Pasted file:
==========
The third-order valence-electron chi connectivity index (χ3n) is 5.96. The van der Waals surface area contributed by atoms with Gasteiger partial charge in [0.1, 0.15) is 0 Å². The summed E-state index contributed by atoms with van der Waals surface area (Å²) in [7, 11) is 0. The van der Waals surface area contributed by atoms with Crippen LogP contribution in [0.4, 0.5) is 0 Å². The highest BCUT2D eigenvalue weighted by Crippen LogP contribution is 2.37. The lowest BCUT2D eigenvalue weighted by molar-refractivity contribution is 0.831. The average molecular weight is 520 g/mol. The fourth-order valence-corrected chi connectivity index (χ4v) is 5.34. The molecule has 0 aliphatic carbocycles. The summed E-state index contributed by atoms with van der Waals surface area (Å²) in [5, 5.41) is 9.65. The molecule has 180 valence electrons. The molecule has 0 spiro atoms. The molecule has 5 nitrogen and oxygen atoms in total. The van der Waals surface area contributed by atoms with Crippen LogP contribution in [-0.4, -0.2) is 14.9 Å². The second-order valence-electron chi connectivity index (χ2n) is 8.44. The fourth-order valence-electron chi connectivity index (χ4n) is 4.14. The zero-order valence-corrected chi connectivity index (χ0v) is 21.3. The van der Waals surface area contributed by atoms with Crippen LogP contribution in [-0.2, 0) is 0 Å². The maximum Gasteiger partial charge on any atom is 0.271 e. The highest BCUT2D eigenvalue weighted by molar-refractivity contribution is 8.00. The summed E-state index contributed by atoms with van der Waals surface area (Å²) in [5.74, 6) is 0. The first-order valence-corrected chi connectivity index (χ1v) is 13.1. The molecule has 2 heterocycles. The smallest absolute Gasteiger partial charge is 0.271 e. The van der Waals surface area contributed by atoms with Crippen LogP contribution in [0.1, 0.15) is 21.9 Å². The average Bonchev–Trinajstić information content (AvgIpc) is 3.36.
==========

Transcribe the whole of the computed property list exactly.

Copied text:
The third-order valence-electron chi connectivity index (χ3n) is 5.96. The van der Waals surface area contributed by atoms with Gasteiger partial charge in [0.1, 0.15) is 0 Å². The summed E-state index contributed by atoms with van der Waals surface area (Å²) in [7, 11) is 0. The van der Waals surface area contributed by atoms with Crippen LogP contribution in [0.4, 0.5) is 0 Å². The highest BCUT2D eigenvalue weighted by Crippen LogP contribution is 2.37. The lowest BCUT2D eigenvalue weighted by molar-refractivity contribution is 0.831. The average molecular weight is 520 g/mol. The fourth-order valence-corrected chi connectivity index (χ4v) is 5.34. The molecule has 0 aliphatic carbocycles. The summed E-state index contributed by atoms with van der Waals surface area (Å²) in [5, 5.41) is 9.65. The molecule has 180 valence electrons. The molecule has 0 spiro atoms. The molecule has 5 nitrogen and oxygen atoms in total. The van der Waals surface area contributed by atoms with Crippen LogP contribution in [-0.4, -0.2) is 14.9 Å². The second-order valence-electron chi connectivity index (χ2n) is 8.44. The fourth-order valence-electron chi connectivity index (χ4n) is 4.14. The zero-order valence-corrected chi connectivity index (χ0v) is 21.3. The van der Waals surface area contributed by atoms with Crippen LogP contribution in [-0.2, 0) is 0 Å². The maximum Gasteiger partial charge on any atom is 0.271 e. The highest BCUT2D eigenvalue weighted by molar-refractivity contribution is 8.00. The summed E-state index contributed by atoms with van der Waals surface area (Å²) in [5.74, 6) is 0. The first-order valence-corrected chi connectivity index (χ1v) is 13.1. The molecule has 2 heterocycles. The smallest absolute Gasteiger partial charge is 0.271 e. The van der Waals surface area contributed by atoms with Crippen LogP contribution in [0.1, 0.15) is 21.9 Å². The average Bonchev–Trinajstić information content (AvgIpc) is 3.36.